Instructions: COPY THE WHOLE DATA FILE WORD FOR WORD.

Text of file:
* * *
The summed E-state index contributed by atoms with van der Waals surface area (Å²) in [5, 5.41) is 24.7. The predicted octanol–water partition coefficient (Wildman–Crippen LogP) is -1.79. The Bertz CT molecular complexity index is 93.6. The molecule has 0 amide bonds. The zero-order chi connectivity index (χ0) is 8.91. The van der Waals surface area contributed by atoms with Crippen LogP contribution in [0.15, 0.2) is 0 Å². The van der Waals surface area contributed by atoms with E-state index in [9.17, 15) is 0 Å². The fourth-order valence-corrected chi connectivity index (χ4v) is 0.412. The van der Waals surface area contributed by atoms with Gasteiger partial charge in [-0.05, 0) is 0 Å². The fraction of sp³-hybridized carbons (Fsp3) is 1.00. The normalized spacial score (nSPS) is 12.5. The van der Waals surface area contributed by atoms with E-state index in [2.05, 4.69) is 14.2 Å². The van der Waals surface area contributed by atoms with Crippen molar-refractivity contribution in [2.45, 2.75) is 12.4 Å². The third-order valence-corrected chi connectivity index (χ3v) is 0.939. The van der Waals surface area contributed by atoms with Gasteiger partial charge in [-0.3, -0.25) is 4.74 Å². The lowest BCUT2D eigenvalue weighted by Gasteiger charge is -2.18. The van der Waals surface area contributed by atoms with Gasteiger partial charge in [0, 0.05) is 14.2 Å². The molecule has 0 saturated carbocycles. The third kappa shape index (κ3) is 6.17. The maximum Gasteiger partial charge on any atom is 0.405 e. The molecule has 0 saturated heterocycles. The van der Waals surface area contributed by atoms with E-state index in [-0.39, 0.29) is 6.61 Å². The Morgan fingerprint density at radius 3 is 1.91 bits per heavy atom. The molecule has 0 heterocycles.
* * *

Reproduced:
The summed E-state index contributed by atoms with van der Waals surface area (Å²) in [5, 5.41) is 24.7. The predicted octanol–water partition coefficient (Wildman–Crippen LogP) is -1.79. The Bertz CT molecular complexity index is 93.6. The molecule has 0 amide bonds. The zero-order chi connectivity index (χ0) is 8.91. The van der Waals surface area contributed by atoms with Crippen LogP contribution in [0.15, 0.2) is 0 Å². The van der Waals surface area contributed by atoms with E-state index in [9.17, 15) is 0 Å². The fourth-order valence-corrected chi connectivity index (χ4v) is 0.412. The van der Waals surface area contributed by atoms with Gasteiger partial charge in [-0.05, 0) is 0 Å². The fraction of sp³-hybridized carbons (Fsp3) is 1.00. The normalized spacial score (nSPS) is 12.5. The van der Waals surface area contributed by atoms with E-state index in [2.05, 4.69) is 14.2 Å². The van der Waals surface area contributed by atoms with Crippen molar-refractivity contribution in [2.45, 2.75) is 12.4 Å². The third-order valence-corrected chi connectivity index (χ3v) is 0.939. The van der Waals surface area contributed by atoms with Gasteiger partial charge in [-0.3, -0.25) is 4.74 Å². The lowest BCUT2D eigenvalue weighted by Gasteiger charge is -2.18. The van der Waals surface area contributed by atoms with Gasteiger partial charge in [0, 0.05) is 14.2 Å². The molecule has 0 saturated carbocycles. The third kappa shape index (κ3) is 6.17. The maximum Gasteiger partial charge on any atom is 0.405 e. The molecule has 0 saturated heterocycles. The van der Waals surface area contributed by atoms with E-state index in [-0.39, 0.29) is 6.61 Å². The Morgan fingerprint density at radius 3 is 1.91 bits per heavy atom. The molecule has 0 heterocycles.